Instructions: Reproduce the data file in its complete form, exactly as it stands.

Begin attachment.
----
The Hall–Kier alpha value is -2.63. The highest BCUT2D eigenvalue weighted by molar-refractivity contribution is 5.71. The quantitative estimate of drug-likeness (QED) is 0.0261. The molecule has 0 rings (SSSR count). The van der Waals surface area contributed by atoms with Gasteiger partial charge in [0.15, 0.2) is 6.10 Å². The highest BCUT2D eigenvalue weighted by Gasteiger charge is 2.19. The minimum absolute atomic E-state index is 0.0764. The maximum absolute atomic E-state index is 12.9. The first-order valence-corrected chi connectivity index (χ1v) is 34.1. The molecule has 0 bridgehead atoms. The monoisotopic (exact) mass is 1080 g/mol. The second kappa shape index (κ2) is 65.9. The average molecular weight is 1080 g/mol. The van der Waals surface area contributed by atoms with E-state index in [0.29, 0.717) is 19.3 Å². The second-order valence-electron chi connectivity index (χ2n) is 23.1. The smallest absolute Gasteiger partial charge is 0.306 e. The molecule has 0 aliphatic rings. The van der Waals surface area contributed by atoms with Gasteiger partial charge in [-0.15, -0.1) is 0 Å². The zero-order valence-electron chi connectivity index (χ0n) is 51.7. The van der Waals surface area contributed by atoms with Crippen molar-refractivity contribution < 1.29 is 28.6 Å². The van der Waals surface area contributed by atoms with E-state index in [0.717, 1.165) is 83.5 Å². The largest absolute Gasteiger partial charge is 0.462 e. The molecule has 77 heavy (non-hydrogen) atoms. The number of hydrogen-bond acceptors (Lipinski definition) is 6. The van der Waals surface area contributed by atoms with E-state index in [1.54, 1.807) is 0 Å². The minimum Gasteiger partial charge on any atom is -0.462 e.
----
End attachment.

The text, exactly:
The Hall–Kier alpha value is -2.63. The highest BCUT2D eigenvalue weighted by molar-refractivity contribution is 5.71. The quantitative estimate of drug-likeness (QED) is 0.0261. The molecule has 0 rings (SSSR count). The van der Waals surface area contributed by atoms with Gasteiger partial charge in [0.15, 0.2) is 6.10 Å². The highest BCUT2D eigenvalue weighted by Gasteiger charge is 2.19. The minimum absolute atomic E-state index is 0.0764. The maximum absolute atomic E-state index is 12.9. The first-order valence-corrected chi connectivity index (χ1v) is 34.1. The molecule has 0 bridgehead atoms. The monoisotopic (exact) mass is 1080 g/mol. The second kappa shape index (κ2) is 65.9. The average molecular weight is 1080 g/mol. The van der Waals surface area contributed by atoms with E-state index in [0.29, 0.717) is 19.3 Å². The second-order valence-electron chi connectivity index (χ2n) is 23.1. The smallest absolute Gasteiger partial charge is 0.306 e. The molecule has 0 aliphatic rings. The van der Waals surface area contributed by atoms with Gasteiger partial charge in [-0.15, -0.1) is 0 Å². The zero-order valence-electron chi connectivity index (χ0n) is 51.7. The van der Waals surface area contributed by atoms with Crippen molar-refractivity contribution < 1.29 is 28.6 Å². The van der Waals surface area contributed by atoms with E-state index in [0.717, 1.165) is 83.5 Å². The largest absolute Gasteiger partial charge is 0.462 e. The molecule has 77 heavy (non-hydrogen) atoms. The number of hydrogen-bond acceptors (Lipinski definition) is 6. The van der Waals surface area contributed by atoms with E-state index in [1.54, 1.807) is 0 Å². The minimum Gasteiger partial charge on any atom is -0.462 e.